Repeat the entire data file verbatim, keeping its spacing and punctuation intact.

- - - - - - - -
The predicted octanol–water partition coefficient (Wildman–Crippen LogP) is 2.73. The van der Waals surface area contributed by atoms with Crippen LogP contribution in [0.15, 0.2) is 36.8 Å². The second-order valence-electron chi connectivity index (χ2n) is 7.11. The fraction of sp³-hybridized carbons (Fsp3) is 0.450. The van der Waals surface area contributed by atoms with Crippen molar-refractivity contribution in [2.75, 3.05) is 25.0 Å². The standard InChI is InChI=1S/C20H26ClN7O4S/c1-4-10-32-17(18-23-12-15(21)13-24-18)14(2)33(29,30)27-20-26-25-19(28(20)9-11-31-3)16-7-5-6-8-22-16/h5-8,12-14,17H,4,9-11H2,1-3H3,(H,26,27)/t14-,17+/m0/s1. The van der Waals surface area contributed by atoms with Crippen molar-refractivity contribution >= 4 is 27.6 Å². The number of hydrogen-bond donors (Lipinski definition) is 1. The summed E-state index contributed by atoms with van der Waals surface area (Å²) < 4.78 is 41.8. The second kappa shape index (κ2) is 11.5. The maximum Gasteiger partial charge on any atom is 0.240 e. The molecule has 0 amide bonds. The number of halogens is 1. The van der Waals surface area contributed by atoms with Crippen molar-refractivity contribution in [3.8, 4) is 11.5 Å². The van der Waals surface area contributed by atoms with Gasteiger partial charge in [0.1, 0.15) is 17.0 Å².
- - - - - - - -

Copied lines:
The predicted octanol–water partition coefficient (Wildman–Crippen LogP) is 2.73. The van der Waals surface area contributed by atoms with Crippen LogP contribution in [0.15, 0.2) is 36.8 Å². The second-order valence-electron chi connectivity index (χ2n) is 7.11. The fraction of sp³-hybridized carbons (Fsp3) is 0.450. The van der Waals surface area contributed by atoms with Crippen molar-refractivity contribution in [2.75, 3.05) is 25.0 Å². The standard InChI is InChI=1S/C20H26ClN7O4S/c1-4-10-32-17(18-23-12-15(21)13-24-18)14(2)33(29,30)27-20-26-25-19(28(20)9-11-31-3)16-7-5-6-8-22-16/h5-8,12-14,17H,4,9-11H2,1-3H3,(H,26,27)/t14-,17+/m0/s1. The van der Waals surface area contributed by atoms with Crippen molar-refractivity contribution >= 4 is 27.6 Å². The number of hydrogen-bond donors (Lipinski definition) is 1. The summed E-state index contributed by atoms with van der Waals surface area (Å²) < 4.78 is 41.8. The second kappa shape index (κ2) is 11.5. The maximum Gasteiger partial charge on any atom is 0.240 e. The molecule has 0 amide bonds. The number of halogens is 1. The van der Waals surface area contributed by atoms with Crippen molar-refractivity contribution in [3.8, 4) is 11.5 Å². The van der Waals surface area contributed by atoms with Gasteiger partial charge in [0.1, 0.15) is 17.0 Å².